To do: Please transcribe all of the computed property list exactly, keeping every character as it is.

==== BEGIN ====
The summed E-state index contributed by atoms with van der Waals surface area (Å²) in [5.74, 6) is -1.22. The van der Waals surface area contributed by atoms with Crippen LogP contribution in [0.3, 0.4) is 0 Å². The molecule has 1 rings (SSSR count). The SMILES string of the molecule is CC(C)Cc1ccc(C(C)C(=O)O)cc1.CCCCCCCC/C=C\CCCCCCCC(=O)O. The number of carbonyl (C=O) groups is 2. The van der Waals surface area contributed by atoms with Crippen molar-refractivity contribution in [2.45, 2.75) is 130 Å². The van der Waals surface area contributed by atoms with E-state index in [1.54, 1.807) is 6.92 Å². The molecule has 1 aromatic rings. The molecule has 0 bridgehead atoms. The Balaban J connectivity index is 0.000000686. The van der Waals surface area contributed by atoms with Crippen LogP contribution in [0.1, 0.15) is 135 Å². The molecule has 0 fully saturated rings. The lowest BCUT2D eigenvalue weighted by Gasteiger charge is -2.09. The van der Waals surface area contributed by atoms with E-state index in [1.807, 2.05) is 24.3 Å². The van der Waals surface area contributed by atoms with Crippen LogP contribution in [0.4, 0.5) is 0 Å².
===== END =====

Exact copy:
The summed E-state index contributed by atoms with van der Waals surface area (Å²) in [5.74, 6) is -1.22. The van der Waals surface area contributed by atoms with Crippen LogP contribution in [0.3, 0.4) is 0 Å². The molecule has 1 rings (SSSR count). The SMILES string of the molecule is CC(C)Cc1ccc(C(C)C(=O)O)cc1.CCCCCCCC/C=C\CCCCCCCC(=O)O. The number of carbonyl (C=O) groups is 2. The van der Waals surface area contributed by atoms with Crippen molar-refractivity contribution in [2.45, 2.75) is 130 Å². The van der Waals surface area contributed by atoms with E-state index in [1.54, 1.807) is 6.92 Å². The molecule has 1 aromatic rings. The molecule has 0 bridgehead atoms. The Balaban J connectivity index is 0.000000686. The van der Waals surface area contributed by atoms with Crippen LogP contribution in [0.1, 0.15) is 135 Å². The molecule has 0 fully saturated rings. The lowest BCUT2D eigenvalue weighted by Gasteiger charge is -2.09. The van der Waals surface area contributed by atoms with E-state index in [1.807, 2.05) is 24.3 Å². The van der Waals surface area contributed by atoms with Crippen LogP contribution in [0.4, 0.5) is 0 Å².